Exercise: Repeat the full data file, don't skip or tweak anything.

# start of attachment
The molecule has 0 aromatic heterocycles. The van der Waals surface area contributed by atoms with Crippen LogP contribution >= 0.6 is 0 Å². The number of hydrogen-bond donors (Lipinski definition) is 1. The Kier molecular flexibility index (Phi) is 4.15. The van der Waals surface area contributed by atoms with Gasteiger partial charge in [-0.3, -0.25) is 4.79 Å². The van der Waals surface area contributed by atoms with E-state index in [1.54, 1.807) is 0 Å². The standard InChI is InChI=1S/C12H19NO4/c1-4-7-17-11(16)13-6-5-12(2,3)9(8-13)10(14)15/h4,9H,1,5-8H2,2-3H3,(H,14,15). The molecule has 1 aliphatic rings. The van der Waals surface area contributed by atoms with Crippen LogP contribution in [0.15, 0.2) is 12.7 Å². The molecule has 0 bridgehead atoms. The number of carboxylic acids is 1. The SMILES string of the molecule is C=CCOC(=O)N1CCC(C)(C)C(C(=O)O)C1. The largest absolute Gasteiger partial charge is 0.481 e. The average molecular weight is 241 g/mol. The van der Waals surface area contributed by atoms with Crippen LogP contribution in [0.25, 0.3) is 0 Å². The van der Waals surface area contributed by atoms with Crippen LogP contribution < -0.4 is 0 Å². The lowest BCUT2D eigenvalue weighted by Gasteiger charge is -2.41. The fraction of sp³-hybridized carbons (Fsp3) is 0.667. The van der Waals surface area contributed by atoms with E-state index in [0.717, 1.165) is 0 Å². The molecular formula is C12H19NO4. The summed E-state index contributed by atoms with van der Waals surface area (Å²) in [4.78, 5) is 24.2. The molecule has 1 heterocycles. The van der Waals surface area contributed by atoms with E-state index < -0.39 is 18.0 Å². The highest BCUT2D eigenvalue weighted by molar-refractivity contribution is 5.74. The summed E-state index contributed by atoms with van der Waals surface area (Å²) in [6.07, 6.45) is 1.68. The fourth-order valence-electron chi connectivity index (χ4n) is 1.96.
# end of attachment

The molecule has 0 aromatic heterocycles. The van der Waals surface area contributed by atoms with Crippen LogP contribution >= 0.6 is 0 Å². The number of hydrogen-bond donors (Lipinski definition) is 1. The Kier molecular flexibility index (Phi) is 4.15. The van der Waals surface area contributed by atoms with Gasteiger partial charge in [-0.3, -0.25) is 4.79 Å². The van der Waals surface area contributed by atoms with E-state index in [1.54, 1.807) is 0 Å². The standard InChI is InChI=1S/C12H19NO4/c1-4-7-17-11(16)13-6-5-12(2,3)9(8-13)10(14)15/h4,9H,1,5-8H2,2-3H3,(H,14,15). The molecule has 1 aliphatic rings. The van der Waals surface area contributed by atoms with Crippen LogP contribution in [0.15, 0.2) is 12.7 Å². The molecule has 0 bridgehead atoms. The number of carboxylic acids is 1. The SMILES string of the molecule is C=CCOC(=O)N1CCC(C)(C)C(C(=O)O)C1. The largest absolute Gasteiger partial charge is 0.481 e. The average molecular weight is 241 g/mol. The van der Waals surface area contributed by atoms with Crippen LogP contribution in [0.25, 0.3) is 0 Å². The van der Waals surface area contributed by atoms with Crippen LogP contribution < -0.4 is 0 Å². The lowest BCUT2D eigenvalue weighted by Gasteiger charge is -2.41. The fraction of sp³-hybridized carbons (Fsp3) is 0.667. The van der Waals surface area contributed by atoms with E-state index in [0.717, 1.165) is 0 Å². The molecular formula is C12H19NO4. The summed E-state index contributed by atoms with van der Waals surface area (Å²) in [4.78, 5) is 24.2. The molecule has 1 heterocycles. The van der Waals surface area contributed by atoms with E-state index < -0.39 is 18.0 Å². The highest BCUT2D eigenvalue weighted by molar-refractivity contribution is 5.74. The summed E-state index contributed by atoms with van der Waals surface area (Å²) in [6.07, 6.45) is 1.68. The fourth-order valence-electron chi connectivity index (χ4n) is 1.96.